(b) Responsibility centres are clear examples of the principle of segregating tasks and specialising roles which, it is inferred, do not overlap or change through time.

(c) The system assumes that senior managers must control the organisation by setting targets in a top–down fashion and then scrutinising performance by comparing it with

budgets.

(d) Emphasis on maximising the efficiency of fixed assets such as machinery by use of

profitability-based measures, with profit expressed as a return on fixed capital investment (e.g. ROI).

(e) The emphasis on financial performance places the short-run interests of shareholders

as the primary goal of the business.

(f ) The system serves to constrain the decision latitude of management within close

boundaries.

(g) There is little or no environmental information.

The adequacy of the classical view of organisations was called into question by the contingency approaches to organisations and you should revise the contingency theory of

organisations from earlier in the pillar as well.



ORGANISATIONAL IMPACTS OF BUSINESS STRATEGY



The challenge for chartered management accountants of the twenty-first century will be

to facilitate innovation and organisational flexibility by moving beyond the rigid numerical

and financial control systems developed in the early twentieth century. However, they

must also ensure that management still exert adequate control over the organisation to

ensure that corporate objectives are reached. This will be a recurring theme in the

remainder of this text.



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You will remember that Lynch (1997) explains that contingency theory implies that

organisational structure will vary according to nine variables:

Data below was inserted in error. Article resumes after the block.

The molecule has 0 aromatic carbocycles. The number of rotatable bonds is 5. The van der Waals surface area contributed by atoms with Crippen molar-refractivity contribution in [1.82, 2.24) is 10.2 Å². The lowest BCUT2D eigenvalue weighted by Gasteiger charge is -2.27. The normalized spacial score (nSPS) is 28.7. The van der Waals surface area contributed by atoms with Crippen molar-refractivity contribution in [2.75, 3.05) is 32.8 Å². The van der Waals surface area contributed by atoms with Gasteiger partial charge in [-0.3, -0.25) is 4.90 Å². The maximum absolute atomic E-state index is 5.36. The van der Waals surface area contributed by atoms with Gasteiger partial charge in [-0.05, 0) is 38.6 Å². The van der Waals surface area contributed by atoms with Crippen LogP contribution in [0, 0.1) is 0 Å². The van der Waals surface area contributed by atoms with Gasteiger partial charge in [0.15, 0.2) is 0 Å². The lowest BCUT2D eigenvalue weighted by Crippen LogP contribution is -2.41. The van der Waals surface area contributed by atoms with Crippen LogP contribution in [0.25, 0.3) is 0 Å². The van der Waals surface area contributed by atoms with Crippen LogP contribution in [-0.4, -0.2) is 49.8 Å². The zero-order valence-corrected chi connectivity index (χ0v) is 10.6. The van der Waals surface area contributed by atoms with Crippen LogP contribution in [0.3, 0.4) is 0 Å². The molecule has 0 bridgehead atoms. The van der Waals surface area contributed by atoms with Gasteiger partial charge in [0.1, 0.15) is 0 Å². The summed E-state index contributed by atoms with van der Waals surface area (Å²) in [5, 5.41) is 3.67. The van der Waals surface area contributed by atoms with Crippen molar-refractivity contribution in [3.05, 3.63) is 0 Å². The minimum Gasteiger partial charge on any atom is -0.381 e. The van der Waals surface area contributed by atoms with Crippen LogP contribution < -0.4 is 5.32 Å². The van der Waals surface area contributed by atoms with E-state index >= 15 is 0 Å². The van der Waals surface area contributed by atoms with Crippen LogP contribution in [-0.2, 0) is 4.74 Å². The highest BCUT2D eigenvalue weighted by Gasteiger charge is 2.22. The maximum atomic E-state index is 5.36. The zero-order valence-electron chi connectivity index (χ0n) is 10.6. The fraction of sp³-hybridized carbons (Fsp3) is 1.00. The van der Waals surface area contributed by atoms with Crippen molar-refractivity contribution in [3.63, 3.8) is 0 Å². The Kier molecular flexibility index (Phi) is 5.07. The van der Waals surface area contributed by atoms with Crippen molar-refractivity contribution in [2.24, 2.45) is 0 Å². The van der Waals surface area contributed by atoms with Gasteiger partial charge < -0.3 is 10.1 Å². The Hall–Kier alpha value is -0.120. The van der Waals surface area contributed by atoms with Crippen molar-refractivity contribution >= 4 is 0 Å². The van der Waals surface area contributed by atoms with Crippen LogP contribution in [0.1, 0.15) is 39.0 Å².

age;

size;

environment;

extent of centralisation/decentralisation of power;

overall work to be undertaken;

technical content of the work;

degree of task diversity;

culture;

leadership.



7.3

7.3.1



Contemporary approaches to organization

Need for alternatives to the classical model



A central theme in this text has been the suggestion that the business environment has

become increasingly uncertain due to the combined pressures of increased complexity and

increased dynamism. Some of the effects of this have been:

(a) The breakdown in long-term planning, corporate-led approaches to strategy

formulation in favour of business strategy formulation based on the identification of

core competences.

(b) The increased power of stakeholder groups inside and outside the organisation which

has diluted the power of managers to take decisions with the interests of only shareholders in mind.

(c) The much greater need for innovation in product and service design.

(d) The need for more management information on both product and customer profitability to take strategic choices.

(e) The greater emphasis on external information.

(f ) The greater need for organisational flexibility.

Increasingly these forces cannot be managed within the classical model of the organisation. The emergence of new organisational forms has implications for the roles and procedures of management accounting because, as has been shown, it too is rooted in classical

organisation theory.



7.3.2



Kanter: innovation, empowerment and change



Kanter (1984) conducted a survey of over 115 change situations in corporations in the

United States and noted two styles of thinking:

1. Integrative thinking. This embraces change and sees problems as wholes by eliminating conflict between divisions to ensure that multiple perspectives will be taken into

account. Innovation flourishes in such organisations.

2. Segmentalism. These organisations are concerned with compartmentalising problems

and hiving them off for specialists to deal with. They minimise communication and rely

heavily on R&D to solve problems. They find it hard to innovate and see change as a

threat to the compartments and segments within the firm.



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She sees this based on ‘participating teams’ and suggests five elements that executive

management should encourage: